Then last year, I read through all the sundry drafts that I’d written of this story and put together a massive set of revision notes for the 4.0 draft. This time, I tore into the heart of the story itself, reworking plot points and adding new subplots to replace the ones that didn’t work. I went through the whole thing by chapter and scene, making a list of bullet points for all the changes that needed to be made. I also made notes for scenes that I needed to write entirely from scratch, and other notes for scenes that I needed to recycle from previous versions.

It was a massive undertaking, and I got about halfway through it before putting it on hold for other projects. That was nine months ago. Between then and now, enough time passed for me to more or less forget most of my ideas for it.

So earlier this month, I had an opening in my schedule and decided to take a look at this one again. Instead of picking it up where I’d left of, I decided to start from the beginning. Immediately, I was struck by how much better the story was. This wasn’t the three-armed baby I’d stuffed into the closet back in 2011–this was a really compelling story, with an intriguing hook and great potential to go places. The further I got in it, the better it became.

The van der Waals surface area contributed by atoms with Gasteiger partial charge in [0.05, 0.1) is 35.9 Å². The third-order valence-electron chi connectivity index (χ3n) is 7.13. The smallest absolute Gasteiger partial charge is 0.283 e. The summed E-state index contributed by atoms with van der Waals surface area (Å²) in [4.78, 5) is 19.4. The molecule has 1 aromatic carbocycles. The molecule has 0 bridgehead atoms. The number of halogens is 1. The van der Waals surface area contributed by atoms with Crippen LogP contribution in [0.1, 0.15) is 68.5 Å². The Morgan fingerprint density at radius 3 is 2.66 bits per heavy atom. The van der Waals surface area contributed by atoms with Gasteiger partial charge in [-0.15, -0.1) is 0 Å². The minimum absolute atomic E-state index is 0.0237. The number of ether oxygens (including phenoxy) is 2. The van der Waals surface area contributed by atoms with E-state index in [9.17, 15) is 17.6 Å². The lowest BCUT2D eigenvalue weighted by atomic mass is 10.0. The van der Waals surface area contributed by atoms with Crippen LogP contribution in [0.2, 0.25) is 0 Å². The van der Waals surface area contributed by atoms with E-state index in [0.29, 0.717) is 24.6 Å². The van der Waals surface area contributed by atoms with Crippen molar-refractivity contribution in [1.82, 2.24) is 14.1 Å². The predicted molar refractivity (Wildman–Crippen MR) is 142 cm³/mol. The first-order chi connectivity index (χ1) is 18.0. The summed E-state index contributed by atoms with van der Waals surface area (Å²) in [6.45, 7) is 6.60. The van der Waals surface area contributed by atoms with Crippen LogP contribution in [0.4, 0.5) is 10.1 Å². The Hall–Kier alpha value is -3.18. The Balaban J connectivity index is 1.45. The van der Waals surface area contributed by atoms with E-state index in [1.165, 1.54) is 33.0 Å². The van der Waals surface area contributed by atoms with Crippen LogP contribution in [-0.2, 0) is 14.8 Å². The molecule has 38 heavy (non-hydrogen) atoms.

There were a couple of scenes early on that just didn’t work. I could tell that I’d reworked them to death, so I threw them out and wrote completely new ones. This time, they actually worked! By completely getting rid of the problem scenes, amputating those mutated limbs at the base, I was able to free the story from the mess in which it had spawned. For some of these scenes, revision is not enough–they need to be tossed and rewritten from scratch.